While you are away, you are subject to the national, regional, and state laws of the region you are visiting. If you violate these laws, you can expect to be apprehended, charged, tried, and (if convicted) penalized (which may include fines, imprisonment, deportation, or other measures). It is your responsibility to know these local laws and to abide by them. In general, behaving in a mature, civilized, and respectful manner will keep you out of trouble. Please note that students remain subject to UNF’s academic misconduct code and all violations will be dealt with according to the UNF process.
Since you are subject to host state laws, you may legally drink alcohol if your age exceeds the local drinking age. Typically, the drinking age in the United States is 21. Under-aged drinking will not be tolerated. However, you must remember that you are in a part of the country that you don’t know very well. You are strongly discouraged from becoming intoxicated while you are abroad. Remember that local customs like right-of-way rules between cars and pedestrians may be quite different than those in the Florida. If you are under the influence of alcohol, you will be more apt to forget this fact and less able to react if you do. In fact, being hit by automobiles is the number one cause of serious injury to Americans abroad. Also, to avoid trouble, do not drink if you are alone or with strangers, but only if you are with one (or preferably several) people from our group.
SAFETY AND SECURITY: There are places in Jacksonville that you would not visit alone or at night. Similarly, there are places that you should not be in every major city abroad. There might even be entire regions of the area that you should avoid. Ask responsible locals (e.g., faculty or students associated with the program, hotel staff) and use your common sense when you are abroad. Travel only in groups, especially at night and especially if you are a woman. Do not go to the bathroom alone, especially in a bar (again, especially if you’re female).
We will use the buddy system at all times. You will be responsible for keeping an eye on your partners (roommates) and watching out for them. In addition, the faculty member should know where you are at all times, especially if the group is moving (e.g., boarding a local tram or bus, boarding a train, moving through an airport, walking through a firm’s plant). Do not leave the group without telling the faculty member.
Pickpockets thrive in tourist zones (both abroad and in the US). If you carry a wallet, never carry it in your back pocket, where it is easiest to steal. Put it in your front pocket and keep your hand on it. Better yet, invest a few dollars in an alternative way of keeping your money and passport (e.g., a pouch that attaches to your belt and that you can store inside your pants). If you carry a purse (strongly discouraged), be extremely careful. Always keep it closed. Never carry it at your side or on you hip, as skilled pickpockets can unzip it and remove items without your knowing it. If you carry it with the strap over your shoulder, be aware that some thieves will ride past you on a bicycle or motorcycle and grab the strap. Not only will they get away with your purse, you are likely to be seriously injured in the process.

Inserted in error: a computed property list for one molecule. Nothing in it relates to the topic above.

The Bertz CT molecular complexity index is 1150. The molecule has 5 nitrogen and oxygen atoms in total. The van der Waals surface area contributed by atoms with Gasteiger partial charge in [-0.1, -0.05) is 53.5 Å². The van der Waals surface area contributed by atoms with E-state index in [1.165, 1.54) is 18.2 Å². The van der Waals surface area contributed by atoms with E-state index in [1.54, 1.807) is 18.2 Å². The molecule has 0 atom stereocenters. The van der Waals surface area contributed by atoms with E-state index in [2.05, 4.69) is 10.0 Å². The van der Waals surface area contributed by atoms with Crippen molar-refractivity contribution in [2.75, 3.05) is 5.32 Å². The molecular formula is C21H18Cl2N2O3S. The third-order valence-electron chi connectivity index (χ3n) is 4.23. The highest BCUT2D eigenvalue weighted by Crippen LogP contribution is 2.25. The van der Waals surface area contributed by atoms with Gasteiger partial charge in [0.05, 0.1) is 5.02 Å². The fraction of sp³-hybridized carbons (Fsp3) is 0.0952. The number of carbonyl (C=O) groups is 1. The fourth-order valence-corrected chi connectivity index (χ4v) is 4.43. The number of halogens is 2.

Thieves often work in pairs or groups. One common tactic is for one person to distract you (e.g., asking for directions, pretending to be falling-down drunk) while others steal your valuables. This is especially effective in a crowded subway car or in a crowded tourist area. Be on the alert in such places!
Be sure that you have a list of your credit card numbers and/or travelers check numbers in a safe place that is separate from your cards and checks. Better yet, leave this copy with friends or family members in Florida.
XI. TENTATIVE COURSE SCHEDULE AND ITINERARY:
Schedule for Sustainable Design Field Camp
June 19 – July 31, 2012
Date City Time Activity
6/19, 6/26, 7/3, 7/10 Jax 4:00 pm – 6:00 pm Course lectures at UNF.
7/19 Las Vegas 3:00 pm
10:00 am Students arrive in Las Vegas to start field class.
Free time for students.
Evening 2-hour seminar.
Visit Mercator Minerals Mine.
7/23 Las Vegas 9:00 am
8:00 am Visit Invanpah Solar Plant in Mojave Desert.
Visit Red Rocks National Recreation Area.
Free time for students.
Visit Las Vegas Valley recharge project.
7/29 Las Vegas
All Day Service learning project at Red Cliffs Preserve.
Visit Glen Canyon Dam.
Visit Navajo Power Plant.
Service learning project at Zion NP/Xanterra.
Visit Grand Canyon NP.
Free time for students.
Las Vegas All Day
All Day Drive back to Las Vegas, NV.
Fly back to Jacksonville/course over.
XII. PROPOSED BUDGET:
Away Course Sustainable Design Field Camp, Nevada and Utah
Preliminary Trip expenses
Airline to Las Vegas $515
Local Transportation Fee $10
Room/Board – includes 3 meals per day $1,455
Maps , Misc. Supply Fee $30
Course Cost for 3-credits $420
Leader Costs $584
Grant Discount ** = 0
Total Trip Cost ~ $3,014
**Expenses will be reduced by $900 for eligible students due to award of TLO grant.
Professor: Christopher J. Brown